Hawkwind
In Your Area


2.0
poor

Review

by Matthew Hopkins USER (46 Reviews)
July 15th, 2013 | 8 replies


Release Date: 1999 | Tracklist

Review Summary: Hawkwind do the bare minimum required for a new album.

Hawkwind – A trip through space, Part XXII, Who needs new material?

The year is 1999 and the people are afraid. They are afraid that the world will spontaneously combust as soon as the clocks strike midnight on December 31st 1999. But even if the world were to suddenly end in a blaze of fiery glory, there would still be Hawkwind. And they would still be releasing albums despite the slump of material production in the late 1990s.

In Your Area is the last album released by Hawkwind in the 1990s, gracing the shelves of music stores in the first few days of that year. It had taken two years to create due to a massive gap in between recording schedules. The first six tracks are live recordings, the last six tracks were made in the studio.

Hawkwind appeared on this album as:

Dave Brock – electric guitar, keyboards, vocals
Jerry Richards – electric guitar
Ron Tree – vocals, bass guitar
Richard Chadwick – drums
Captain Rizz – vocals
Crum (Julian Crimmins) – Keyboards

Hawkwind have always been a formidable force live, and the first half of the album is but a tiny snippet of that force. It has its pros and cons, the opening track 'Brainstorm' is a full of a mash of psychedelic excellence that sounds just as good now as it did thirty years ago. The song flows along into a reggae styled musical track led by Captain Rizz, which provides the unique experience of being one of the few space reggae rock songs in existence, as the track slips back and forth between reggae and space rock.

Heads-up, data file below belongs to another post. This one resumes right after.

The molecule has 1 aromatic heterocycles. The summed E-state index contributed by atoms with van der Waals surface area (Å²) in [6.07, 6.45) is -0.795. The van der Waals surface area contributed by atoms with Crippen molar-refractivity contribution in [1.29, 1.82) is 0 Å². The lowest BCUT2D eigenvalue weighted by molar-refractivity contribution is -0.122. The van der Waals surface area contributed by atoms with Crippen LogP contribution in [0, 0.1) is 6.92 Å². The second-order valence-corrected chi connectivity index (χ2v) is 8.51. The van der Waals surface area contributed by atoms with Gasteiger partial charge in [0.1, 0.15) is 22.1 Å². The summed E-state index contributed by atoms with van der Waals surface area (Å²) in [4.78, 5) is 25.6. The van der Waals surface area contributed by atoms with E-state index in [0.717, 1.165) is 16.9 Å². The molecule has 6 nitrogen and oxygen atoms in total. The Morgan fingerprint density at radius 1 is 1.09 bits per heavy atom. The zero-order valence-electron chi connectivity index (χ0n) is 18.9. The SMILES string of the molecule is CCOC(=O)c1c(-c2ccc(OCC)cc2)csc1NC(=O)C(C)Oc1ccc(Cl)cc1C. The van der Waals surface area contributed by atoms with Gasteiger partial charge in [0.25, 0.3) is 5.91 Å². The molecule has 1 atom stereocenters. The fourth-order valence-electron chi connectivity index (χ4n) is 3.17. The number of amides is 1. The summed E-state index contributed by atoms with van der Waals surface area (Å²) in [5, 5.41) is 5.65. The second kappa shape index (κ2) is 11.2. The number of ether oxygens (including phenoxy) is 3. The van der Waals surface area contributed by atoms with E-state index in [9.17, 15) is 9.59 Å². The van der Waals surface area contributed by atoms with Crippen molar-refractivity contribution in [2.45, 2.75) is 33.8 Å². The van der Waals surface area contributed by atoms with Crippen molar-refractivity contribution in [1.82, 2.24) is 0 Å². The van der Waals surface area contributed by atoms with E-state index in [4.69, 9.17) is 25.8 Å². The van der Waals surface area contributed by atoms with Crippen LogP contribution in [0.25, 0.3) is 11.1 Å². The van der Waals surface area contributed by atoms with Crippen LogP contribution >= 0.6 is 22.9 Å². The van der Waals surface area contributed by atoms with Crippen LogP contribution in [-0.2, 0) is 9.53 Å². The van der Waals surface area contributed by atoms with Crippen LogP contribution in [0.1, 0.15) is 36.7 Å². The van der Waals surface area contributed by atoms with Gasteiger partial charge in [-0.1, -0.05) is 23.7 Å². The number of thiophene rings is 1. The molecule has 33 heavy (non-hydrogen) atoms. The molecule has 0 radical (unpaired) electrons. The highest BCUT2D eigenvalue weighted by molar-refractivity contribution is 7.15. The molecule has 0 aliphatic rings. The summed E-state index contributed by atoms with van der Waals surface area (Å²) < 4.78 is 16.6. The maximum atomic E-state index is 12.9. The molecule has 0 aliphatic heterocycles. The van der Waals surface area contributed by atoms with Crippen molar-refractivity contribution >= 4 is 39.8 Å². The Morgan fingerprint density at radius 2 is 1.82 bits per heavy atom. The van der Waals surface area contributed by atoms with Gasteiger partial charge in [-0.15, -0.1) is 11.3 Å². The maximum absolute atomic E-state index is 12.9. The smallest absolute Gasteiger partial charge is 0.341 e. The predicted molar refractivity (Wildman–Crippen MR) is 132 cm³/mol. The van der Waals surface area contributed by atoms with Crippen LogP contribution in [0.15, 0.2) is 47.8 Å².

On the other hand, much of the live material comes from weaker albums, with three of the tracks coming from the Distant Horizons album. But Hawkwind show that playing them live is a whole different matter, pouring tonnes of energy and skill into the tracks. But it appears as though the band literally recorded the songs 'as is', with no studio touch up on any of the work. As such they sound quite muddled and the production on some of the tracks is rather poor.

Despite these issues, the live section of the album is an enjoyable experience. From the blasting space of 'Brainstorm', to the slower and more collected space ballad that is 'Love in Space'. All of this is helped by Captain Rizz adding reggae influences to a band that had already attempted to play every musical genre on the face of the earth. His hard Caribbean style rapping is a nice difference to the rest of the band. However this can occasionally sound repetitive or a little bit out-of-place if reggae is not your thing.